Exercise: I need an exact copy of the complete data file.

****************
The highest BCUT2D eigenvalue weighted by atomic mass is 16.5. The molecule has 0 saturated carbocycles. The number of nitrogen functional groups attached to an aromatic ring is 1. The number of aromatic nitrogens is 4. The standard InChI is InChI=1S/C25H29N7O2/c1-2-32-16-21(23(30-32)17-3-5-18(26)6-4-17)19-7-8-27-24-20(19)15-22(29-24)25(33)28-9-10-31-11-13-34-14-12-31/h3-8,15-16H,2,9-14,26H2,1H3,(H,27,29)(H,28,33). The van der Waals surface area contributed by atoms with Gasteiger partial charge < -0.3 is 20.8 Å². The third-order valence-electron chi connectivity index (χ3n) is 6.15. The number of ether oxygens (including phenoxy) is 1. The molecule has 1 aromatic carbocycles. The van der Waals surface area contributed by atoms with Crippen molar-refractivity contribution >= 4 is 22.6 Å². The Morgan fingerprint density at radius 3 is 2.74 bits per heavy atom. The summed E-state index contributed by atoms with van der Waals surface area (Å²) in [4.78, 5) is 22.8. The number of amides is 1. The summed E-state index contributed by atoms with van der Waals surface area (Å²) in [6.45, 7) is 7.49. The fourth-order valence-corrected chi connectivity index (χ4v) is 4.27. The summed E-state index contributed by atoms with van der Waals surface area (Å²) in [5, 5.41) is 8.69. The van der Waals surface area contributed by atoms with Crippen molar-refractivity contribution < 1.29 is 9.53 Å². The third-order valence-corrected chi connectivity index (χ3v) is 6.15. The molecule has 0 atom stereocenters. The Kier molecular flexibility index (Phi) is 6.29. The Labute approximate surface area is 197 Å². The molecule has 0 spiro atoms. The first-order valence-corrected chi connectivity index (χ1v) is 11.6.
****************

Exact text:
The highest BCUT2D eigenvalue weighted by atomic mass is 16.5. The molecule has 0 saturated carbocycles. The number of nitrogen functional groups attached to an aromatic ring is 1. The number of aromatic nitrogens is 4. The standard InChI is InChI=1S/C25H29N7O2/c1-2-32-16-21(23(30-32)17-3-5-18(26)6-4-17)19-7-8-27-24-20(19)15-22(29-24)25(33)28-9-10-31-11-13-34-14-12-31/h3-8,15-16H,2,9-14,26H2,1H3,(H,27,29)(H,28,33). The van der Waals surface area contributed by atoms with Gasteiger partial charge < -0.3 is 20.8 Å². The third-order valence-electron chi connectivity index (χ3n) is 6.15. The number of ether oxygens (including phenoxy) is 1. The molecule has 1 aromatic carbocycles. The van der Waals surface area contributed by atoms with Crippen molar-refractivity contribution >= 4 is 22.6 Å². The Morgan fingerprint density at radius 3 is 2.74 bits per heavy atom. The summed E-state index contributed by atoms with van der Waals surface area (Å²) in [4.78, 5) is 22.8. The number of amides is 1. The summed E-state index contributed by atoms with van der Waals surface area (Å²) in [6.45, 7) is 7.49. The fourth-order valence-corrected chi connectivity index (χ4v) is 4.27. The summed E-state index contributed by atoms with van der Waals surface area (Å²) in [5, 5.41) is 8.69. The van der Waals surface area contributed by atoms with Crippen molar-refractivity contribution < 1.29 is 9.53 Å². The third-order valence-corrected chi connectivity index (χ3v) is 6.15. The molecule has 0 atom stereocenters. The Kier molecular flexibility index (Phi) is 6.29. The Labute approximate surface area is 197 Å². The molecule has 0 spiro atoms. The first-order valence-corrected chi connectivity index (χ1v) is 11.6.